The activities carried out by the Social Welfare department in Nagpur district ate classified into Backward Class Welfare and Social Welfare Programmes.
Backward Class Welfare Programmes
Backward Class Welfare programmes aim at the amelioration of the conditions of the backward classes, so that they reach the standards of other sections of the society as quickly as possible. Several schemes of educational, financial and miscellaneous nature have been sanctioned for their welfare. Under educational schemes, various concessions towards payment of scholarships, tuition fees and examination fees are granted to all categories of backward classes. The department encourages the voluntary agencies to maintain hostels for boys and girls belonging to backward classes by giving substantial grants-in-aid, the advantage of which is taken by all categories of students belonging to backward classes.
Under the housing programme, subsidy is. given to the backward class families towards construction of houses.
Though the activities under Social Welfare do not come under the Zilla Parishad, still the Social Welfare Officer of the Zilla Parishad has to do the work concerning the Social Welfare activities in the district. They include —
(1) State Home for Rescued Women, (2) Certified School, (3) Remand Homes, (4) Home for Crippled Children, (5) Government Shelter Workshop for dear, mute etc., (6) Social and Physical Welfare Institutions, (7) dance, drama and music schools, (8) grants to orphanages and (9) grants to institutions for physically handicapped.
The Juvenile Guidance Centre which is functioning at Nagpur has been transferred to the Zilla Parishad on agency basis and the Social Welfare Officer has to look after this Centre though there is an Organizer for the centre.
Kalapathak.—Under the Directorate of Social Welfare of the former Government of Madhya Pradesh, the Kalapathak forming a cultural squad was attached to each district. The same squad consisting of seven artistes is being continued in Vidarbha region after the reorganisation of States in November, 1956. Each Kalapathak is equipped with musical instruments, stage equipment and green-room accessories. A Kalapathak is a song and drama party that instructs while it entertains. Dramatics, bhajanas, powadas, dialogues are some of the items of its repertoire. In short, they stage performances to bring into limelight all social handicaps and the ways to overcome them.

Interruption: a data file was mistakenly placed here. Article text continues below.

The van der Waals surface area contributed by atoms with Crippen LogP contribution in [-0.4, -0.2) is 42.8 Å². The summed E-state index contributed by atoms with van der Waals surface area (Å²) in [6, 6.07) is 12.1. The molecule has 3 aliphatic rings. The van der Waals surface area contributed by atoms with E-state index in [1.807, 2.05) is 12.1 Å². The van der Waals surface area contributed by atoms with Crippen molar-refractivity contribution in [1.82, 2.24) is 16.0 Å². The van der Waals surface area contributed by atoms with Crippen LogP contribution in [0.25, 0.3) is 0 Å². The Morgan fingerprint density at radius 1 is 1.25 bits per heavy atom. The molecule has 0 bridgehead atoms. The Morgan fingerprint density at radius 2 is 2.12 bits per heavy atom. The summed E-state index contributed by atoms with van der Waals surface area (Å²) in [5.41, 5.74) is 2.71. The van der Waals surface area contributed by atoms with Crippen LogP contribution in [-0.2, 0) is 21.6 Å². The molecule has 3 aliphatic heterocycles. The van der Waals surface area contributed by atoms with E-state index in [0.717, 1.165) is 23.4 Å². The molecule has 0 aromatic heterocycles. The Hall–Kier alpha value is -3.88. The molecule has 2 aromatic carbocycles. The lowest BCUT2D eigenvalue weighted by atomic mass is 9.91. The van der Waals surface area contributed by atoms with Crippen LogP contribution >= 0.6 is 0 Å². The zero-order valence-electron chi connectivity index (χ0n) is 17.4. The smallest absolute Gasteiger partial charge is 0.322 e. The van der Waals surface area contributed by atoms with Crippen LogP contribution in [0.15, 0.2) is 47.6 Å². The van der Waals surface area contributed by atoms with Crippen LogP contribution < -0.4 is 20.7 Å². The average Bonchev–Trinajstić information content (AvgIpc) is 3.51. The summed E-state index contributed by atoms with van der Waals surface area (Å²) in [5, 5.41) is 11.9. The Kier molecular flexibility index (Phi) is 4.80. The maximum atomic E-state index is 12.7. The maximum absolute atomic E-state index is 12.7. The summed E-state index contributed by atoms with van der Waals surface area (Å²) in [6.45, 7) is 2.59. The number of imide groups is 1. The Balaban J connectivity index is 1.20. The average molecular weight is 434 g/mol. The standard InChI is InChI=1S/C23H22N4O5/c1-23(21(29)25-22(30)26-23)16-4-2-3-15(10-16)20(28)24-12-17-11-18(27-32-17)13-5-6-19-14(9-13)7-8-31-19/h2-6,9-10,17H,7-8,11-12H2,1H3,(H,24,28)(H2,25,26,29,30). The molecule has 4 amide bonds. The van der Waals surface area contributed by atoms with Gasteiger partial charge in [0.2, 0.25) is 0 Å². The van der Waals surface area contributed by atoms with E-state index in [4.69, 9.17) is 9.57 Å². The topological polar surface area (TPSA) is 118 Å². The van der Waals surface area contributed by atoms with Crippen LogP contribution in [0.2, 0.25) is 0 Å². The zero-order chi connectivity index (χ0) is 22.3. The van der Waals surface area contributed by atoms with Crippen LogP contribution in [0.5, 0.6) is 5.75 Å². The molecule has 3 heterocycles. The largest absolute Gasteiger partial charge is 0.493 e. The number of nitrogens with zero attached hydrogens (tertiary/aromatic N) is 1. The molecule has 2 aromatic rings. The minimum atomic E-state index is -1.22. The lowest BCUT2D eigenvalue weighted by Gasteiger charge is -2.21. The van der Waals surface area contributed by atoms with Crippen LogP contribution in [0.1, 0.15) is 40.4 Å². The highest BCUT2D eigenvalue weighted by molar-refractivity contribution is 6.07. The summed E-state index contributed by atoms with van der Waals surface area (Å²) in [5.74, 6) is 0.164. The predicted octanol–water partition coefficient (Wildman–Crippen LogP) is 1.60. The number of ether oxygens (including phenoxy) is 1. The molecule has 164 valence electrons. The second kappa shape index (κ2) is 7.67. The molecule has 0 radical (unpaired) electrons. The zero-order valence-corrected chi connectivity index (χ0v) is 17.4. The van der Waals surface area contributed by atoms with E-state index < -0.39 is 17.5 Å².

Under audio-visual scheme, films and documentaries are exhibited in the villages.
The Finance department of the Zilla Parishad is entrusted with four-fold duties, viz., accounts, audit, custody of cash, and custody and verification of stores. It has also to act as financial advisor to the several departments of the Zilla Parishad. The Chief Accounts and Finance Officer who is the Secretary of the Finance Committee is the head of the department and is drawn from the Indian Audit and Accounts Service. There is an Accounts Officer to assist him.
Preparation of the budget is also a function of the department which is dealt with by an independent branch created for the purpose. The department co-ordinates the budgets of the several departments before they are placed for approval. The Subjects Committees scrutinise the budget proposals and make recommendations. The Chairman of the Finance Committee is ex-officio President of the Standing Committee for Finance and guides the deliberations of the Committee.
The Accounts and Audit branches are under the initial supervision of two experienced Head Assistants, one drawn from the Treasury and the other from the ex-Janapada Sabha.
The department has also a stores branch which is controlled by a Superintendent. This is in addition to another stores branch functioning in the Works department under the supervision of a Store-Keeper.
As mentioned earlier, Finance department is in custody of cash. Pursuant to this, funds required for the activities of the Panchayat Samitis are allotted by the department through the Central Co-operative Bank, Nagpur, which has nine branches in the district. The budgets of the Panchayat Samitis are included in the budget of the Zilla Parishad. Otherwise, the Panchayat Samitis work as independent units in respect of works executed in their respective jurisdictions.